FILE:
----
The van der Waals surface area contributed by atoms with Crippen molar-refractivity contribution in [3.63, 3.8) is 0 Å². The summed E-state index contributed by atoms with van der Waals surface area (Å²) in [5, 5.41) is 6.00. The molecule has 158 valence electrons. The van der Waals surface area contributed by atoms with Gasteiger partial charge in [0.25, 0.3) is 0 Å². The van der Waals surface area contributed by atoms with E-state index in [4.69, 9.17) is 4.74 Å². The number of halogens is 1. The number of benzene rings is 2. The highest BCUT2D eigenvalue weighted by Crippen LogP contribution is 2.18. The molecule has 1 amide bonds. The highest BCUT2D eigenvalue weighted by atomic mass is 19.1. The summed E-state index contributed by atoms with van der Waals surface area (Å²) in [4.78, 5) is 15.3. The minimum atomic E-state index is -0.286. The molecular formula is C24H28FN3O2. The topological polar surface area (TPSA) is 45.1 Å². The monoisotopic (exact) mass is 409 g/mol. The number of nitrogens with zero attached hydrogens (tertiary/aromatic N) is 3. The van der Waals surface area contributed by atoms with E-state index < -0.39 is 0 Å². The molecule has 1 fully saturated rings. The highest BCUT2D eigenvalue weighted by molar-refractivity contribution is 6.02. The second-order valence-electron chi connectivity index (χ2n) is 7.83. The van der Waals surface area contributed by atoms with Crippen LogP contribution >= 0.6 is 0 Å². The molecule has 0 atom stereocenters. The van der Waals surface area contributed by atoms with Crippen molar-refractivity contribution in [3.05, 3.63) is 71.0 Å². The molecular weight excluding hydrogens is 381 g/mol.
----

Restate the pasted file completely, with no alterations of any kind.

The van der Waals surface area contributed by atoms with Crippen molar-refractivity contribution in [3.63, 3.8) is 0 Å². The summed E-state index contributed by atoms with van der Waals surface area (Å²) in [5, 5.41) is 6.00. The molecule has 158 valence electrons. The van der Waals surface area contributed by atoms with Gasteiger partial charge in [0.25, 0.3) is 0 Å². The van der Waals surface area contributed by atoms with E-state index in [4.69, 9.17) is 4.74 Å². The number of halogens is 1. The number of benzene rings is 2. The highest BCUT2D eigenvalue weighted by Crippen LogP contribution is 2.18. The molecule has 1 amide bonds. The highest BCUT2D eigenvalue weighted by atomic mass is 19.1. The summed E-state index contributed by atoms with van der Waals surface area (Å²) in [4.78, 5) is 15.3. The minimum atomic E-state index is -0.286. The molecular formula is C24H28FN3O2. The topological polar surface area (TPSA) is 45.1 Å². The monoisotopic (exact) mass is 409 g/mol. The number of nitrogens with zero attached hydrogens (tertiary/aromatic N) is 3. The van der Waals surface area contributed by atoms with E-state index < -0.39 is 0 Å². The molecule has 1 fully saturated rings. The highest BCUT2D eigenvalue weighted by molar-refractivity contribution is 6.02. The second-order valence-electron chi connectivity index (χ2n) is 7.83. The van der Waals surface area contributed by atoms with Crippen LogP contribution >= 0.6 is 0 Å². The molecule has 0 atom stereocenters. The van der Waals surface area contributed by atoms with Crippen molar-refractivity contribution in [3.05, 3.63) is 71.0 Å². The molecular weight excluding hydrogens is 381 g/mol.